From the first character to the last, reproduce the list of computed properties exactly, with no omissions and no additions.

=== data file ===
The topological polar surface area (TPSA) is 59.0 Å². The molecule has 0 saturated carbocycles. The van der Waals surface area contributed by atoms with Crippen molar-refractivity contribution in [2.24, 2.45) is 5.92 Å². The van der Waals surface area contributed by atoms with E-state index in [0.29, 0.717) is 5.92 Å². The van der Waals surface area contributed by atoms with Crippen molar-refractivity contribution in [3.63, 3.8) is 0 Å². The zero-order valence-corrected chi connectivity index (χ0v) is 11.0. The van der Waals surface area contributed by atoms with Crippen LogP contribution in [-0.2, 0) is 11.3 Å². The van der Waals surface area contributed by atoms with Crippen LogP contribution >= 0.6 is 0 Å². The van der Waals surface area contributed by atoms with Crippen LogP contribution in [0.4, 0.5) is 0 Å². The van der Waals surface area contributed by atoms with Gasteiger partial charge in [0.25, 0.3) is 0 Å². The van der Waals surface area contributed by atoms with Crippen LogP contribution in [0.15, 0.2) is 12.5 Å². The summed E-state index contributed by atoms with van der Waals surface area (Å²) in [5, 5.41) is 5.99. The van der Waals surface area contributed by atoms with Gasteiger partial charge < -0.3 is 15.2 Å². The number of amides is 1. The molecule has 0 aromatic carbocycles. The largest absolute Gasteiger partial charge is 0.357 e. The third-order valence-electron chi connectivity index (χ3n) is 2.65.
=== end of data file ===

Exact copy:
The topological polar surface area (TPSA) is 59.0 Å². The molecule has 0 saturated carbocycles. The van der Waals surface area contributed by atoms with Crippen molar-refractivity contribution in [2.24, 2.45) is 5.92 Å². The van der Waals surface area contributed by atoms with E-state index in [0.29, 0.717) is 5.92 Å². The van der Waals surface area contributed by atoms with Crippen molar-refractivity contribution in [3.63, 3.8) is 0 Å². The zero-order valence-corrected chi connectivity index (χ0v) is 11.0. The van der Waals surface area contributed by atoms with Crippen LogP contribution in [-0.2, 0) is 11.3 Å². The van der Waals surface area contributed by atoms with Crippen LogP contribution >= 0.6 is 0 Å². The van der Waals surface area contributed by atoms with Crippen LogP contribution in [0.4, 0.5) is 0 Å². The van der Waals surface area contributed by atoms with Gasteiger partial charge in [0.25, 0.3) is 0 Å². The van der Waals surface area contributed by atoms with Crippen LogP contribution in [0.15, 0.2) is 12.5 Å². The summed E-state index contributed by atoms with van der Waals surface area (Å²) in [5, 5.41) is 5.99. The van der Waals surface area contributed by atoms with Gasteiger partial charge < -0.3 is 15.2 Å². The number of amides is 1. The molecule has 0 aromatic carbocycles. The largest absolute Gasteiger partial charge is 0.357 e. The third-order valence-electron chi connectivity index (χ3n) is 2.65.